Chapter 3 Examining the Internal Environment: Resources, Capabilities and Activities.
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1 Chapter 3Examining the Internal Environment: Resources, Capabilities and Activities
2 Why Internal Analysis?Early strategy theory rooted in industry structural analysis - external focusThis approach has lost its appeal because:internationalization & deregulation has all but removed safe havenstechnology and changes in demand have blurred industry lines
3 Components of Internal Analysis Leading to Competitive Advantage and Value Creation Figure 4.3 illustrates the relationships among resources, capabilities, and core competencies and shows how firms use the four criteria of sustainable competitive advantage and value chain analysis to identify sources of value and ultimately competitive advantage and strategic competitiveness. Figure 4.3 also provides an outline of topics for much of the rest of this chapter.Combinations of resources and capabilities are managed to create core competencies. This can begin a discussion to define and provide examples of these building blocks of competitive advantage.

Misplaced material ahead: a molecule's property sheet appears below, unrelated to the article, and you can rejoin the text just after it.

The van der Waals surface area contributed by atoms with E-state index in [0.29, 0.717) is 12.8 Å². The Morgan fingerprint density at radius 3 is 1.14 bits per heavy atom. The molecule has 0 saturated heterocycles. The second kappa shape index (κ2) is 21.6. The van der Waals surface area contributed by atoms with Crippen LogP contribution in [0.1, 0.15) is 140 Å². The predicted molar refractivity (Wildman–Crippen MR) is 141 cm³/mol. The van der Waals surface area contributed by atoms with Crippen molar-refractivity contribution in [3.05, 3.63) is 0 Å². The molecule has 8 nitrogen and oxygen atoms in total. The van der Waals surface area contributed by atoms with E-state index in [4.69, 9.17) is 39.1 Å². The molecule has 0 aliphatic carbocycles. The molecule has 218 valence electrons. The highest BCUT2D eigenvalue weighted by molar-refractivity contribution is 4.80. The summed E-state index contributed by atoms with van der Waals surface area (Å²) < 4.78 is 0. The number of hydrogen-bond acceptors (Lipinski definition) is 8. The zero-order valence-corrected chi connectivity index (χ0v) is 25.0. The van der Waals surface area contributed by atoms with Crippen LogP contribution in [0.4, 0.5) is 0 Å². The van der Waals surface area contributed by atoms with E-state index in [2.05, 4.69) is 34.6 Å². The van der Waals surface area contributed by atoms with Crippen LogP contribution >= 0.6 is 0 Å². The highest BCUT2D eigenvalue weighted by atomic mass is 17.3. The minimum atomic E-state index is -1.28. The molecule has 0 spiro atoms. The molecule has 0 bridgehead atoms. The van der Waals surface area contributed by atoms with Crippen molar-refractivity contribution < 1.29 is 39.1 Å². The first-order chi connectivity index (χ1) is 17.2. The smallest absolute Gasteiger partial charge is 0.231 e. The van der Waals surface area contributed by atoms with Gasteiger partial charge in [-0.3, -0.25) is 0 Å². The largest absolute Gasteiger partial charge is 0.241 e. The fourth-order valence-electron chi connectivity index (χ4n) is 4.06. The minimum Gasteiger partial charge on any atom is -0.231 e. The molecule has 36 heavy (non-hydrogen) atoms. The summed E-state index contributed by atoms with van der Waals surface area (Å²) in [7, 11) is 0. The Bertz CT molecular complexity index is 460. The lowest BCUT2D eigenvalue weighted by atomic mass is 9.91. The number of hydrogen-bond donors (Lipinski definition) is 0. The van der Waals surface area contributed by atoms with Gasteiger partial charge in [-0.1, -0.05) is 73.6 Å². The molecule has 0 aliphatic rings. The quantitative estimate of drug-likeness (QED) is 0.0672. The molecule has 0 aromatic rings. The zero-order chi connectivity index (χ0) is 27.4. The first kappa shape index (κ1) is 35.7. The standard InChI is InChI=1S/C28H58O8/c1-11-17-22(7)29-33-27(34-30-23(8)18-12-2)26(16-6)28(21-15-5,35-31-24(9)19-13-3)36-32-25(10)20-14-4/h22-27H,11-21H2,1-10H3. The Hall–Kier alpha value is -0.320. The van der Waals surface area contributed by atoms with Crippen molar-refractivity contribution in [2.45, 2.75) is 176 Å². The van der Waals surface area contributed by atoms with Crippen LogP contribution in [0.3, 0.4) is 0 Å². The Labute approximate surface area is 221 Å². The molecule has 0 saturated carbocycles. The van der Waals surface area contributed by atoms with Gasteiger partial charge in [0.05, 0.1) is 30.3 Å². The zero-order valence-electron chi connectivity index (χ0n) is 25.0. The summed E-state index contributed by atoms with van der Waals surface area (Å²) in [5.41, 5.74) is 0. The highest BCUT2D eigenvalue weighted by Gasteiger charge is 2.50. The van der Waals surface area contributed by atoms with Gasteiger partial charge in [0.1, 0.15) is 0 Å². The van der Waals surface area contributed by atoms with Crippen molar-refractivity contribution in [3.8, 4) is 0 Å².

4 Tangible Resources Four types of tangible resources/assets: Financial OrganizationalPhysicalTechnological
5 Intangible Resources Three types of intangible resources/assets: Human InnovativeReputational
6 Evaluation of Resources Strength or Weaknessrelative to competitorsbasic business requirementskey vulnerabilities
9 TangibleResourcesOrg.CapabilitiesInputs into OutputsIntangibleResourcesExamples…..Customer ServiceProduct DevelopmentEmployee Productivity